Preferential accumulation of unpaired C-strand has not been reported for other fungal mutants but is characteristic of ALT cancer cells [15]. To characterize this structure in more detail, we subjected 18 hr DNA samples from the ku70nar1 mutant to 2-D gel analysis followed by in-gel hybridization using a G-strand probe (Fig 1C). We found that a substantial portion of the C-strand signals migrate as an arc below the ds linear arc, and are therefore likely due to ss linear DNA (Fig 1C, marked by red arrows). Following denaturation and re-hybridization, signals corresponding to ds linear and ds circular DNAs are detected as well (Fig 1C, marked by black arrows and asterisks). Treatment of the DNA with E. coli RecJf (a 5’ to 3’ ssDNA exonuclease) prior to 2D-gel fractionation caused a substantial reduction in the C-strand signals, supporting the presence of 5’ ssDNA overhangs (as predicted based on the polarity of the C-strand) (Fig 1D). We also compared the C-strand signals in 1-D native gels before and after subjecting the ku70nar1 DNA to Klenow mediated fill-in synthesis, which is expected to convert 5’ overhangs to duplexes (S2 Fig). Again this treatment eliminated part but not all of the C-strand signals, consistent with the presence of 5’ C-strand overhangs in a fraction of the molecules. Surprisingly, treatment with E. coli Exo I (a 3’ to 5’ ssDNA exonuclease) also reduced the C-strand signal, which is not consistent with unpaired C-strand at the ends of chromosomes. Instead, this results indicates that a portion of the signal may come from ss extra-chromosomal linear DNA; both purely single-stranded DNA and single-stranded DNA bearing an internal duplex should be susceptible to both Exo I and RecJf. This result is also consistent with the finding from 2D gel analysis that a significant fraction of the signals is from ss linear DNA. To confirm the existence of ECTRs, we performed standard telomere Southern analysis on samples that had not been treated with restriction enzyme (Fig 1E). Consistent with our hypothesis, the heterogeneous telomere fragments of the ku70nar1 and ku80nar1 mutants are observed in the absence of PstI cleavage, whereas the typical telomere patterns of control cells are only observed with PstI treatment. Hence we conclude that the U. maydis ku mutants are characterized by the possession of abundant ECTRs that bear a high level of unpaired C-strand, a substantial portion of which exists as ss linear DNA.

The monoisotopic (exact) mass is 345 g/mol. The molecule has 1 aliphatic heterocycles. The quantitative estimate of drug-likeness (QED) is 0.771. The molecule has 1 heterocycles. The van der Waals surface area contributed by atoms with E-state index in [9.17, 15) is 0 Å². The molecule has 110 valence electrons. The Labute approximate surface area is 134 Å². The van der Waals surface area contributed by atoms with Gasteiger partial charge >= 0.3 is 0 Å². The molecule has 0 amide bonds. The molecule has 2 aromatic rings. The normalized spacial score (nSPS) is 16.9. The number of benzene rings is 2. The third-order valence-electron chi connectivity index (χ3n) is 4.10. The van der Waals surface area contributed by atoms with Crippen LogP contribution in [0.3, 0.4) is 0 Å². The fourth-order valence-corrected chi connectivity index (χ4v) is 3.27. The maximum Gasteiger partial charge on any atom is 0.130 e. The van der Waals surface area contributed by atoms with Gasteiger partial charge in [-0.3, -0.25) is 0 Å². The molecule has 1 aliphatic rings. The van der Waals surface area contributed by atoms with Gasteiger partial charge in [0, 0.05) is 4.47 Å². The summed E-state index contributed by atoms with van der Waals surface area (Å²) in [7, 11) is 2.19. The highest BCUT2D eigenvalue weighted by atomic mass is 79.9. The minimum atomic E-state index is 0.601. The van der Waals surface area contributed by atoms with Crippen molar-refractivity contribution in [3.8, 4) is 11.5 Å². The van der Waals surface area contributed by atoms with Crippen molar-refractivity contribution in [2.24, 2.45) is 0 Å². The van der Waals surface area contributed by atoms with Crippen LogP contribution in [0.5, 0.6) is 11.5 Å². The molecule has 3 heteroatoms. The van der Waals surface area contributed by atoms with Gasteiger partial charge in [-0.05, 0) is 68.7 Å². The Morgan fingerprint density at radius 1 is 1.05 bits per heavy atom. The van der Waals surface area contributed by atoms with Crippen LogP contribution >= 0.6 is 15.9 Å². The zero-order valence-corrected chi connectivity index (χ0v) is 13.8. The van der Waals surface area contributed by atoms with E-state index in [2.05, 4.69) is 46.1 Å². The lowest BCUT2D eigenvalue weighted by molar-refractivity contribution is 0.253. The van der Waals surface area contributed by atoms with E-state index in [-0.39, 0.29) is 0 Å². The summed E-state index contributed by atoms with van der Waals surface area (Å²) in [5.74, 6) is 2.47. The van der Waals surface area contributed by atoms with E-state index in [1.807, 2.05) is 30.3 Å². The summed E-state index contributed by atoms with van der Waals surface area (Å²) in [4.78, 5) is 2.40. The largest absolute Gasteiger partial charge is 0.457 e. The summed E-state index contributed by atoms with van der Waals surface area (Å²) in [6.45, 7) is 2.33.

As noted before, unpaired C-strand is believed to be a distinguishing feature of ALT [15]. Other features shared by the U. maydis ku mutants and ALT cells include telomere length heterogeneity and ECTR, suggesting substantial mechanistic resemblances between the two systems. Notably, a recent study identified extra-chromosomal C-circles (i.e., circular DNA comprised of continuous C-strand and G-strand nicks/gaps) as an especially specific and quantifiable marker of ALT activity [10]. We therefore examined the levels of C-circles in the U. maydis mutant and found a dramatic increase of such circles in the ku70nar1 strain upon transcriptional repression of ku70 (Fig 2A). The signals are proportional to the amounts of input DNA, and quantification revealed in the mutant at 30 hr post ku repression ~30,000 fold more C-circles than the control cells. Similar to ALT cells, G-circles (i.e., circles comprised of continuous G-strand and C-strand nicks/gaps) are also elevated in the ku mutant, but to a lesser extent (~1,500 fold) (Fig 2A). As expected, the C- and G-circle signals require both input DNA and the Φ29 polymerase, and are unaffected by prior exonuclease treatments (Fig 2B). Thus, the U. maydis ku mutant appears to suffer from very similar telomere defects as ALT cancer cells, and may be engaged in the same set of reactions at telomeres. Moreover, these defects exhibit distinct kinetics (see S3 Fig for a summary of the temporal dynamics of the defects) and may thus represent different intermediates in a complicated pathway.